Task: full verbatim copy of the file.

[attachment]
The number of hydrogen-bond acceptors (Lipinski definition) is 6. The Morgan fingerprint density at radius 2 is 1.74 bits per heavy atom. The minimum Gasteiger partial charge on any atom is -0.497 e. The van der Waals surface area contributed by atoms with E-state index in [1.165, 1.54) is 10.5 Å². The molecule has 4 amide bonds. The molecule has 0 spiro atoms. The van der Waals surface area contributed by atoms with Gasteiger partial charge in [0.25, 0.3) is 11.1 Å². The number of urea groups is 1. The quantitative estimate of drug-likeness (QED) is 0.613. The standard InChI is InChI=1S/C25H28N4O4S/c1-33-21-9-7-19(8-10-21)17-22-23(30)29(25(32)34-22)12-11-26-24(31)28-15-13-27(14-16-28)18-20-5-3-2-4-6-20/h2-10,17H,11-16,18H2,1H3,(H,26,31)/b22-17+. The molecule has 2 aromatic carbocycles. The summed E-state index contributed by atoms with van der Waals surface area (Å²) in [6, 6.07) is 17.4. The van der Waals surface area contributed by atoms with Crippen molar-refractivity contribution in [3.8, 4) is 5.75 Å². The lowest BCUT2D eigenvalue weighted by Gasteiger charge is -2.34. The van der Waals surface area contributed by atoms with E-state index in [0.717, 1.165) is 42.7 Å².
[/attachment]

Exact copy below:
The number of hydrogen-bond acceptors (Lipinski definition) is 6. The Morgan fingerprint density at radius 2 is 1.74 bits per heavy atom. The minimum Gasteiger partial charge on any atom is -0.497 e. The van der Waals surface area contributed by atoms with E-state index in [1.165, 1.54) is 10.5 Å². The molecule has 4 amide bonds. The molecule has 0 spiro atoms. The van der Waals surface area contributed by atoms with Gasteiger partial charge in [0.25, 0.3) is 11.1 Å². The number of urea groups is 1. The quantitative estimate of drug-likeness (QED) is 0.613. The standard InChI is InChI=1S/C25H28N4O4S/c1-33-21-9-7-19(8-10-21)17-22-23(30)29(25(32)34-22)12-11-26-24(31)28-15-13-27(14-16-28)18-20-5-3-2-4-6-20/h2-10,17H,11-16,18H2,1H3,(H,26,31)/b22-17+. The molecule has 2 aromatic carbocycles. The summed E-state index contributed by atoms with van der Waals surface area (Å²) in [6, 6.07) is 17.4. The van der Waals surface area contributed by atoms with Crippen molar-refractivity contribution in [3.8, 4) is 5.75 Å². The lowest BCUT2D eigenvalue weighted by Gasteiger charge is -2.34. The van der Waals surface area contributed by atoms with E-state index in [0.717, 1.165) is 42.7 Å².